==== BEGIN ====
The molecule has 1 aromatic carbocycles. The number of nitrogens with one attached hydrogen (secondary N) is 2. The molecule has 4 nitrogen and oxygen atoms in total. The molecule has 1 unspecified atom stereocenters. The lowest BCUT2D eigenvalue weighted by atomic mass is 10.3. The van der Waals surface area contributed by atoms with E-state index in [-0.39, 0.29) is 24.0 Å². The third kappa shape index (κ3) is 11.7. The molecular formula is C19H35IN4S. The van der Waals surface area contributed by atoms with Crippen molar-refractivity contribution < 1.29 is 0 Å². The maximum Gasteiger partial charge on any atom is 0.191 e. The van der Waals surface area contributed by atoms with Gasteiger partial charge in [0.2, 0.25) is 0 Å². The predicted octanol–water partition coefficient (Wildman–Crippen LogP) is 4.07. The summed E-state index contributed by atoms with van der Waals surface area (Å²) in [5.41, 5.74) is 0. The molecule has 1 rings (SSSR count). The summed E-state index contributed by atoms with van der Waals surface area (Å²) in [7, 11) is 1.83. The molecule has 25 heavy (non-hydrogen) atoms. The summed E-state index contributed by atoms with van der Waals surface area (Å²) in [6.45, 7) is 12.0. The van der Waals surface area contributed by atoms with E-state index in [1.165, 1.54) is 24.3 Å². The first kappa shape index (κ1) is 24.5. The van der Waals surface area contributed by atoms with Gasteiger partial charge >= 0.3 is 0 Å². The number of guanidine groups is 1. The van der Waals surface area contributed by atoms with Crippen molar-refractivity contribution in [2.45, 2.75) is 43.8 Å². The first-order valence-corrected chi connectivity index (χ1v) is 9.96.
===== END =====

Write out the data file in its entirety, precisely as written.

The molecule has 1 aromatic carbocycles. The number of nitrogens with one attached hydrogen (secondary N) is 2. The molecule has 4 nitrogen and oxygen atoms in total. The molecule has 1 unspecified atom stereocenters. The lowest BCUT2D eigenvalue weighted by atomic mass is 10.3. The van der Waals surface area contributed by atoms with E-state index in [-0.39, 0.29) is 24.0 Å². The third kappa shape index (κ3) is 11.7. The molecular formula is C19H35IN4S. The van der Waals surface area contributed by atoms with Crippen molar-refractivity contribution < 1.29 is 0 Å². The maximum Gasteiger partial charge on any atom is 0.191 e. The van der Waals surface area contributed by atoms with Gasteiger partial charge in [0.2, 0.25) is 0 Å². The predicted octanol–water partition coefficient (Wildman–Crippen LogP) is 4.07. The summed E-state index contributed by atoms with van der Waals surface area (Å²) in [5.41, 5.74) is 0. The molecule has 1 rings (SSSR count). The summed E-state index contributed by atoms with van der Waals surface area (Å²) in [7, 11) is 1.83. The molecule has 25 heavy (non-hydrogen) atoms. The summed E-state index contributed by atoms with van der Waals surface area (Å²) in [6.45, 7) is 12.0. The van der Waals surface area contributed by atoms with E-state index in [1.165, 1.54) is 24.3 Å². The first kappa shape index (κ1) is 24.5. The van der Waals surface area contributed by atoms with Gasteiger partial charge >= 0.3 is 0 Å². The number of guanidine groups is 1. The van der Waals surface area contributed by atoms with Crippen molar-refractivity contribution in [2.45, 2.75) is 43.8 Å². The first-order valence-corrected chi connectivity index (χ1v) is 9.96.